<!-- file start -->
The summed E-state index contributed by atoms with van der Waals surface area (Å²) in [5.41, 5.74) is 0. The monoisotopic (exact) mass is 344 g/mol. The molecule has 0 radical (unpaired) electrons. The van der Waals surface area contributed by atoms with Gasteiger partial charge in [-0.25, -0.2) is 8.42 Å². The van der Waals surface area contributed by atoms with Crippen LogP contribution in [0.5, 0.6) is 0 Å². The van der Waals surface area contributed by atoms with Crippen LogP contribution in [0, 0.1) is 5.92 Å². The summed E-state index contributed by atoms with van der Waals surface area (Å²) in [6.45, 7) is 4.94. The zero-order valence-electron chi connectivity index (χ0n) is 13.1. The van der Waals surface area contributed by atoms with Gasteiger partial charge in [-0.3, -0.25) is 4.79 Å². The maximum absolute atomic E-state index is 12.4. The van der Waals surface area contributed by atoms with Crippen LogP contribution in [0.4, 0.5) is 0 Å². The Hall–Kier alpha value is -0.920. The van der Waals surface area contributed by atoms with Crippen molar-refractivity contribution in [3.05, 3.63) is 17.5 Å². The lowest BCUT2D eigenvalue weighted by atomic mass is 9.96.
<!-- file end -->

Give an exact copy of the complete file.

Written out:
The summed E-state index contributed by atoms with van der Waals surface area (Å²) in [5.41, 5.74) is 0. The monoisotopic (exact) mass is 344 g/mol. The molecule has 0 radical (unpaired) electrons. The van der Waals surface area contributed by atoms with Gasteiger partial charge in [-0.25, -0.2) is 8.42 Å². The van der Waals surface area contributed by atoms with Crippen LogP contribution in [0.5, 0.6) is 0 Å². The van der Waals surface area contributed by atoms with Crippen LogP contribution in [0, 0.1) is 5.92 Å². The summed E-state index contributed by atoms with van der Waals surface area (Å²) in [6.45, 7) is 4.94. The zero-order valence-electron chi connectivity index (χ0n) is 13.1. The van der Waals surface area contributed by atoms with Gasteiger partial charge in [-0.3, -0.25) is 4.79 Å². The maximum absolute atomic E-state index is 12.4. The van der Waals surface area contributed by atoms with Crippen LogP contribution in [0.4, 0.5) is 0 Å². The Hall–Kier alpha value is -0.920. The van der Waals surface area contributed by atoms with Crippen molar-refractivity contribution in [3.05, 3.63) is 17.5 Å². The lowest BCUT2D eigenvalue weighted by atomic mass is 9.96.